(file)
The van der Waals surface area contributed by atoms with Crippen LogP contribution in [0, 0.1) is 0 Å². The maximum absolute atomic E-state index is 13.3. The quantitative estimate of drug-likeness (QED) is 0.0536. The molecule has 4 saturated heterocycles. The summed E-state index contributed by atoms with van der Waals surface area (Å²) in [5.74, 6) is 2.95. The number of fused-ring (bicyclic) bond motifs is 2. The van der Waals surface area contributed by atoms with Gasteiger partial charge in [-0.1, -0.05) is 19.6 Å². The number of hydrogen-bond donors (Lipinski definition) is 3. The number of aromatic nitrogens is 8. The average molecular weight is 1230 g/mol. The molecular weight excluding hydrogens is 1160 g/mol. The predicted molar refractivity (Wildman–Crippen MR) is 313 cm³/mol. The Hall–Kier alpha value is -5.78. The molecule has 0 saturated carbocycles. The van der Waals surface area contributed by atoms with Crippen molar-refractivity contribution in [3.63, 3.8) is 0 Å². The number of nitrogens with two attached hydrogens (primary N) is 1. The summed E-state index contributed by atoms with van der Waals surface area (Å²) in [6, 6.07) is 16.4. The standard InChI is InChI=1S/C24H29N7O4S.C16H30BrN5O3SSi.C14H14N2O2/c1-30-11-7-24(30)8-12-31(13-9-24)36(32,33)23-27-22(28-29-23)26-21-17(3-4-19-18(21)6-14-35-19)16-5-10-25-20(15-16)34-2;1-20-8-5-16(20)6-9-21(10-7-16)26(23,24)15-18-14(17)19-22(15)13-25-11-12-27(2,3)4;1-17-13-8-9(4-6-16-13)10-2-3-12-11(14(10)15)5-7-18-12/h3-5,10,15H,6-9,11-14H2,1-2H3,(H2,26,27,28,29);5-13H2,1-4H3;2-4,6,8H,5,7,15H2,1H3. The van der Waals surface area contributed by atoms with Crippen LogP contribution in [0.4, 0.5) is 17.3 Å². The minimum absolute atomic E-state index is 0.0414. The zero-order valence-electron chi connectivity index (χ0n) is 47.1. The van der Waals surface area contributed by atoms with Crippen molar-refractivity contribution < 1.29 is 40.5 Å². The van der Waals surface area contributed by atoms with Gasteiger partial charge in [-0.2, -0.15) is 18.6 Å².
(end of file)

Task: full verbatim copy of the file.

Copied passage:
The van der Waals surface area contributed by atoms with Crippen LogP contribution in [0, 0.1) is 0 Å². The maximum absolute atomic E-state index is 13.3. The quantitative estimate of drug-likeness (QED) is 0.0536. The molecule has 4 saturated heterocycles. The summed E-state index contributed by atoms with van der Waals surface area (Å²) in [5.74, 6) is 2.95. The number of fused-ring (bicyclic) bond motifs is 2. The van der Waals surface area contributed by atoms with Gasteiger partial charge in [-0.1, -0.05) is 19.6 Å². The number of hydrogen-bond donors (Lipinski definition) is 3. The number of aromatic nitrogens is 8. The average molecular weight is 1230 g/mol. The molecular weight excluding hydrogens is 1160 g/mol. The predicted molar refractivity (Wildman–Crippen MR) is 313 cm³/mol. The Hall–Kier alpha value is -5.78. The molecule has 0 saturated carbocycles. The van der Waals surface area contributed by atoms with Crippen molar-refractivity contribution in [3.63, 3.8) is 0 Å². The number of nitrogens with two attached hydrogens (primary N) is 1. The summed E-state index contributed by atoms with van der Waals surface area (Å²) in [6, 6.07) is 16.4. The standard InChI is InChI=1S/C24H29N7O4S.C16H30BrN5O3SSi.C14H14N2O2/c1-30-11-7-24(30)8-12-31(13-9-24)36(32,33)23-27-22(28-29-23)26-21-17(3-4-19-18(21)6-14-35-19)16-5-10-25-20(15-16)34-2;1-20-8-5-16(20)6-9-21(10-7-16)26(23,24)15-18-14(17)19-22(15)13-25-11-12-27(2,3)4;1-17-13-8-9(4-6-16-13)10-2-3-12-11(14(10)15)5-7-18-12/h3-5,10,15H,6-9,11-14H2,1-2H3,(H2,26,27,28,29);5-13H2,1-4H3;2-4,6,8H,5,7,15H2,1H3. The van der Waals surface area contributed by atoms with Crippen LogP contribution in [0.4, 0.5) is 17.3 Å². The minimum absolute atomic E-state index is 0.0414. The zero-order valence-electron chi connectivity index (χ0n) is 47.1. The van der Waals surface area contributed by atoms with Crippen molar-refractivity contribution < 1.29 is 40.5 Å². The van der Waals surface area contributed by atoms with Gasteiger partial charge in [-0.2, -0.15) is 18.6 Å².